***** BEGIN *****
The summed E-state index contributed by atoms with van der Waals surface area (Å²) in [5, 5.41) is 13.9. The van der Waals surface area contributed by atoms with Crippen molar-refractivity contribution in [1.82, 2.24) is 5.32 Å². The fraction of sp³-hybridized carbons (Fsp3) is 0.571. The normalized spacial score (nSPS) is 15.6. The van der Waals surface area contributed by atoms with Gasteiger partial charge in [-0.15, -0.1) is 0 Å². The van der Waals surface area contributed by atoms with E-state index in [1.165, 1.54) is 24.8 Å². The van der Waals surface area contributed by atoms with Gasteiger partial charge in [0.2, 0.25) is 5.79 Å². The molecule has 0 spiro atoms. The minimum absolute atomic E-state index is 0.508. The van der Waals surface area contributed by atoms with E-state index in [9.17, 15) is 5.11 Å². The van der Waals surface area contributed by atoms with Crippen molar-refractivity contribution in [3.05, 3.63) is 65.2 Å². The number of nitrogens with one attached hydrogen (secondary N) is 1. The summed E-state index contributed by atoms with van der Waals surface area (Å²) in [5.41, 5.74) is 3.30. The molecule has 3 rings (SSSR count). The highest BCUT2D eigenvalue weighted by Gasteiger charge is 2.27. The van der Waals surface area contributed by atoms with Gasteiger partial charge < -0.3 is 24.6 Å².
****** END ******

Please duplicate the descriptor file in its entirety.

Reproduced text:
The summed E-state index contributed by atoms with van der Waals surface area (Å²) in [5, 5.41) is 13.9. The van der Waals surface area contributed by atoms with Crippen molar-refractivity contribution in [1.82, 2.24) is 5.32 Å². The fraction of sp³-hybridized carbons (Fsp3) is 0.571. The normalized spacial score (nSPS) is 15.6. The van der Waals surface area contributed by atoms with Gasteiger partial charge in [-0.15, -0.1) is 0 Å². The van der Waals surface area contributed by atoms with E-state index in [1.165, 1.54) is 24.8 Å². The van der Waals surface area contributed by atoms with Gasteiger partial charge in [0.2, 0.25) is 5.79 Å². The molecule has 0 spiro atoms. The minimum absolute atomic E-state index is 0.508. The van der Waals surface area contributed by atoms with E-state index in [9.17, 15) is 5.11 Å². The van der Waals surface area contributed by atoms with Crippen molar-refractivity contribution in [3.05, 3.63) is 65.2 Å². The number of nitrogens with one attached hydrogen (secondary N) is 1. The summed E-state index contributed by atoms with van der Waals surface area (Å²) in [5.41, 5.74) is 3.30. The molecule has 3 rings (SSSR count). The highest BCUT2D eigenvalue weighted by Gasteiger charge is 2.27. The van der Waals surface area contributed by atoms with Gasteiger partial charge < -0.3 is 24.6 Å².